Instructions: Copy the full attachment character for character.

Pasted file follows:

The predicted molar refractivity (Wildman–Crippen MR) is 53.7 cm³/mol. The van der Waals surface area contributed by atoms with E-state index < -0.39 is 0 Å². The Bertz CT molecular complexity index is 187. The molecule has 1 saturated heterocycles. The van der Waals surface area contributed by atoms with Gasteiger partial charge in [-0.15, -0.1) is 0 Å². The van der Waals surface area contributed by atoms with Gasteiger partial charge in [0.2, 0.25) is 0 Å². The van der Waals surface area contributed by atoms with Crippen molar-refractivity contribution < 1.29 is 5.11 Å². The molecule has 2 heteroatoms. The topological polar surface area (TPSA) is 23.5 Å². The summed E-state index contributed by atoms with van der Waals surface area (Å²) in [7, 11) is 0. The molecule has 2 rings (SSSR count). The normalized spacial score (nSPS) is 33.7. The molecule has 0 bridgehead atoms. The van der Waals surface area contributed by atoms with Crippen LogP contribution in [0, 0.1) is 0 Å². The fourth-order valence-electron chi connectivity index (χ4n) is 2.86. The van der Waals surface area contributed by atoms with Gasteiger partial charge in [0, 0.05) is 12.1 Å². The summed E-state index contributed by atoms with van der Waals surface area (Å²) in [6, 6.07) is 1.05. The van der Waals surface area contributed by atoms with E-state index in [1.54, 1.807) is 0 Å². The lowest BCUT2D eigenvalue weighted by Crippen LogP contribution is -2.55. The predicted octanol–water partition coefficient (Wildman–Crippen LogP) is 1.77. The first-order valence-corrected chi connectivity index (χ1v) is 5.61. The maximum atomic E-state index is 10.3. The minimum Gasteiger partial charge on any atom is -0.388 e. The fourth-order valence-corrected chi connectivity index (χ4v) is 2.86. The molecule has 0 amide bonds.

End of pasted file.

The predicted molar refractivity (Wildman–Crippen MR) is 53.7 cm³/mol. The van der Waals surface area contributed by atoms with E-state index < -0.39 is 0 Å². The Bertz CT molecular complexity index is 187. The molecule has 1 saturated heterocycles. The van der Waals surface area contributed by atoms with Gasteiger partial charge in [-0.15, -0.1) is 0 Å². The van der Waals surface area contributed by atoms with Gasteiger partial charge in [0.2, 0.25) is 0 Å². The van der Waals surface area contributed by atoms with Crippen molar-refractivity contribution < 1.29 is 5.11 Å². The molecule has 2 heteroatoms. The topological polar surface area (TPSA) is 23.5 Å². The summed E-state index contributed by atoms with van der Waals surface area (Å²) in [7, 11) is 0. The molecule has 2 rings (SSSR count). The normalized spacial score (nSPS) is 33.7. The molecule has 0 bridgehead atoms. The van der Waals surface area contributed by atoms with Crippen LogP contribution in [0, 0.1) is 0 Å². The fourth-order valence-electron chi connectivity index (χ4n) is 2.86. The van der Waals surface area contributed by atoms with Gasteiger partial charge in [0, 0.05) is 12.1 Å². The summed E-state index contributed by atoms with van der Waals surface area (Å²) in [6, 6.07) is 1.05. The van der Waals surface area contributed by atoms with E-state index in [1.54, 1.807) is 0 Å². The lowest BCUT2D eigenvalue weighted by Crippen LogP contribution is -2.55. The predicted octanol–water partition coefficient (Wildman–Crippen LogP) is 1.77. The first-order valence-corrected chi connectivity index (χ1v) is 5.61. The maximum atomic E-state index is 10.3. The minimum Gasteiger partial charge on any atom is -0.388 e. The fourth-order valence-corrected chi connectivity index (χ4v) is 2.86. The molecule has 0 amide bonds.